By means of this extensive correspondence, which took Darwin several hours a day, he used his position at the top of the scientific hierarchy to induce his many correspondents to supply him with endless facts and even to undertake entire research projects on his behalf. A year before Wallace sent Darwin his bombshell essay from the Malay Archipelago, Darwin had asked the younger naturalist to send him skins of any unusual Indonesian poultry, as well as information on the mating of jaguars and leopards, parrots that change color after eating fish, and the means of dispersal of animals and plants that inhabit oceanic islands. Other correspondents were expected to conduct matings between different breeds of domestic fowl and to dutifully report the results back to him. “I am a complete millionaire in odd and curious little facts,” Darwin informed Hooker, with many such useful letters in hand while he was writing his two-volume Variation of Animals and Plants under Domestication (1868).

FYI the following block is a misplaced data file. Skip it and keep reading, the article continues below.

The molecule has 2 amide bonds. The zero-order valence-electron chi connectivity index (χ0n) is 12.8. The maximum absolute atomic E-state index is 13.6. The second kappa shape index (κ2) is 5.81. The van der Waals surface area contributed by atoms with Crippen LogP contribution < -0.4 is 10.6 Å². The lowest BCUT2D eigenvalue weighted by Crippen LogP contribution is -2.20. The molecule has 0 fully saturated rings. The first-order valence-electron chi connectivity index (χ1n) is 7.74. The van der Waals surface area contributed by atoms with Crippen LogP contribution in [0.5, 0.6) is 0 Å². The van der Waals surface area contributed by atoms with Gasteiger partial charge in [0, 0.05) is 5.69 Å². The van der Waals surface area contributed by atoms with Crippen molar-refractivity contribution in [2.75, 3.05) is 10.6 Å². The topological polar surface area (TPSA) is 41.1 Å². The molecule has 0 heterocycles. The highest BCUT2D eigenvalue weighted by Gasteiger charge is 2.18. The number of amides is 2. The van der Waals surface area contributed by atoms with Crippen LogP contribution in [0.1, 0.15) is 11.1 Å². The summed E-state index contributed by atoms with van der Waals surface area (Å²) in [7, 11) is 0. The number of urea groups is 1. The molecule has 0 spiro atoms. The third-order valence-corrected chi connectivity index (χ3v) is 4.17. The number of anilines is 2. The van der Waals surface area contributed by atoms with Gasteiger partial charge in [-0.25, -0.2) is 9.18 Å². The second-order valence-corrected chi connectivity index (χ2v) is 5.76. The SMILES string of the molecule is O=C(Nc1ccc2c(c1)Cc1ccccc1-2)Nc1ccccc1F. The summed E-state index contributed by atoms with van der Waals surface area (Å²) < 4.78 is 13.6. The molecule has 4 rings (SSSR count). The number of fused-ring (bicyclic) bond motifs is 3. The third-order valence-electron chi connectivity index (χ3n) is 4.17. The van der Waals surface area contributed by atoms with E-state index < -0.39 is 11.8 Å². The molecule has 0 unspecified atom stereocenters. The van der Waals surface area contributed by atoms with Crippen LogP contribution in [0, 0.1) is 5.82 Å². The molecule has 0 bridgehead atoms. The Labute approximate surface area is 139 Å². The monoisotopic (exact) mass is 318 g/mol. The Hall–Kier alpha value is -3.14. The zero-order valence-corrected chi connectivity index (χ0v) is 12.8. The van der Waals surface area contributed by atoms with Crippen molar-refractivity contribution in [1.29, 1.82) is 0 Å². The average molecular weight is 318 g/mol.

1. 1

    Sigmund Freud, Letters of Sigmund Freud, selected and edited by Frist L. Freud, translated by Tania and James Stun (Basic Books, 1960), p. 339.

  2. 2

    Robert K. Merton, “The Ambivalence of Scientists,” in The Sociology of Science: Theoretical and Empirical Investigations, edited by Normal W. Storer (University of Chicago Press, 1973), pp. 383–412.

  3. 3

    Adrian Desmond and James Moore, Darwin (Warner, 1991).

  4. 4

    Charles Darwin, The Correspondence of Charles Darwin, Vols. 1–13 (1821– 1865), edited by Frederick Burkhardt et al. (Cambridge University Press, 1985–).